Joe Biden is locking down support from powerful New York donors who have spent the past year flirting with multiple candidates, setting him up for a major cash boost just as 2020 voting begins.
Biden’s campaign — sometimes with help from the candidate himself — has spent the last few weeks reaching out to big donors who have collectively raised tens of millions for past presidential campaigns and are not yet attached to 2020 rivals. The Biden camp, which suffered serious money problems in the fall, came to them with a message: The time is now to join up and back Biden to beat President Donald Trump, after the former vice president lasted the whole year as the Democratic polling frontrunner, despite frequent predictions that his campaign was about to collapse.
The message landed. And Biden’s campaign will cash in on those efforts in mid-February, when Biden will head to New York City for a pair of fundraisers hosted by a litany of Wall Street power players, many of whom previously helped Kamala Harris’ campaign or split their support among several candidates in 2019. Originally scheduled as one event, organizers had to split the Feb. 13 fundraising blowout in two because so many donors new to the Biden fold signed up to help.
Hosts for a cocktail-hour fundraiser will include financiers and former Harris supporters Blair Effron and Marc Lasry, both of whom were major donors to Hillary Clinton, as well as Jon Henes, a lawyer and Harris’ former finance chair, and Tom Nides, a Clinton donor and former State Department aide. Later that evening, another set of major donors will fete Biden, including former U.S. Ambassador to France Jane Hartley, Blackstone president Jonathan Gray and PR executive Michael Kempner — another who was once a bundler for Harris, who dropped out of the 2020 race in December.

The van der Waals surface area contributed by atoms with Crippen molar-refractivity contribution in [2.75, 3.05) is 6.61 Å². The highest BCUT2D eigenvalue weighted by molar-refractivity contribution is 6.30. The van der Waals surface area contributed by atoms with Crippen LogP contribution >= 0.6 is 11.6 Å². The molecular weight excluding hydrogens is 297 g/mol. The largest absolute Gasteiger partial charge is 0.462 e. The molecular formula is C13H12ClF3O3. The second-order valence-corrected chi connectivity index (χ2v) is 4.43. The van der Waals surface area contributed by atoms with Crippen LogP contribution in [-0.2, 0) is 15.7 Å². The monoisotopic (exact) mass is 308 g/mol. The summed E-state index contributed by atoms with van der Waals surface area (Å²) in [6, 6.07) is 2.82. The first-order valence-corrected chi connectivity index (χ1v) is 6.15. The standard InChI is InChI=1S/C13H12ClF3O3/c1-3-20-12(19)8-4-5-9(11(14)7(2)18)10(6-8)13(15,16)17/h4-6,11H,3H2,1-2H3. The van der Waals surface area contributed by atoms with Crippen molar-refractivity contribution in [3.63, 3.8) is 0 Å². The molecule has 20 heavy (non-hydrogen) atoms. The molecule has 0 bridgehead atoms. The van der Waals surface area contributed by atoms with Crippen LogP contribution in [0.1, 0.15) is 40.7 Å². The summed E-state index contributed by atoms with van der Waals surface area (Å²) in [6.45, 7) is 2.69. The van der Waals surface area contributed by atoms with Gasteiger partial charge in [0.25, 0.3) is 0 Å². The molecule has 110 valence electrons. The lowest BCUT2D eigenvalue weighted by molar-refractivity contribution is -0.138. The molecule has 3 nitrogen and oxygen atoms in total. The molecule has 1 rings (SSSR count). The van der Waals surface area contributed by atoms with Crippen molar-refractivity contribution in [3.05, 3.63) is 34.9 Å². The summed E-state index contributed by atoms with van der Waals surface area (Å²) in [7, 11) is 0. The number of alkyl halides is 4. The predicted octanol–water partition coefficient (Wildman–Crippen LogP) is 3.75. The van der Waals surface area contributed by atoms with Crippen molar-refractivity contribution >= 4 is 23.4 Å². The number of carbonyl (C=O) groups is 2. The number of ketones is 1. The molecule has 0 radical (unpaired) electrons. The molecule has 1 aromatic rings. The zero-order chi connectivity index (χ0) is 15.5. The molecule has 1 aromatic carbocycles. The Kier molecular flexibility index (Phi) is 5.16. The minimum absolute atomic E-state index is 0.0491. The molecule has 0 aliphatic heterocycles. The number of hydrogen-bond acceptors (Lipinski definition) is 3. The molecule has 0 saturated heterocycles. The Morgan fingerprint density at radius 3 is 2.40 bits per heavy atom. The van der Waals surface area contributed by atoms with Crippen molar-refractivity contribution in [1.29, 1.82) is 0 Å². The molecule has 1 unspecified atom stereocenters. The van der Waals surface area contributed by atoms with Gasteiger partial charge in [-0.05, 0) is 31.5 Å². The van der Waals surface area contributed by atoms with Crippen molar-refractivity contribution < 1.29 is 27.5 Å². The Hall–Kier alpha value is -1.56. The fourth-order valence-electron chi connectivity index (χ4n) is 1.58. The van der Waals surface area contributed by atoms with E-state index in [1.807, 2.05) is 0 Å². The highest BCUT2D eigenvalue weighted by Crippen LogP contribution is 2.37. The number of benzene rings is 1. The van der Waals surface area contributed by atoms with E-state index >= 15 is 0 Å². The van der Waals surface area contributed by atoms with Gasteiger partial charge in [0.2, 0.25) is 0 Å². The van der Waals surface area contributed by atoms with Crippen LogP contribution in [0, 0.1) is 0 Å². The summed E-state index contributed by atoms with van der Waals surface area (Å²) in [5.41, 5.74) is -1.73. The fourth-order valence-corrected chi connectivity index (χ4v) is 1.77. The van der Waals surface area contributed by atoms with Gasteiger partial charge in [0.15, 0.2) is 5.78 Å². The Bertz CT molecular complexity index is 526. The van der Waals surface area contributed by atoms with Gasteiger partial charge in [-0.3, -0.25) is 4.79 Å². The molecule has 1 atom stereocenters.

“In the last 30 days, I could see there’s been a dramatic increase in the number of people who either had been with other candidates who dropped out or, for one reason or another, see where the tide is going and have decided to jump on the bandwagon,” said Alan Patricof, a venture capitalist and bundler for Biden’s campaign.
Some of the more than two dozen people putting on the events are not formally endorsing Biden just yet. But they are certainly helping. And they’re part of a broader trend of Wall Street figures and other well-to-do donors moving in Biden’s direction, including Barack Obama’s former finance director, Rufus Gifford, who endorsed Biden this week.
While Biden’s online fundraising has picked up, it’s not at the level of his top Democratic rivals — which makes it all the more important to recruit new donors capable of giving maximum-level $2,800 donations. Biden raised $22.7 million in the last three months of 2019, slightly behind Pete Buttigieg and well behind Sen. Bernie Sanders, whose small-dollar donor army is unmatched in the primary.
The swing toward Biden among elite donors is taking place at a bustling moment in New York politics: former New York City Mayor Michael Bloomberg and his team recently held a series of meetings with donors in New York to ask for their support.
“People would be totally fine if Mike Bloomberg emerged as the nominee. But for that to happen, Joe Biden needs to collapse,” said one major New York donor who is helping Biden.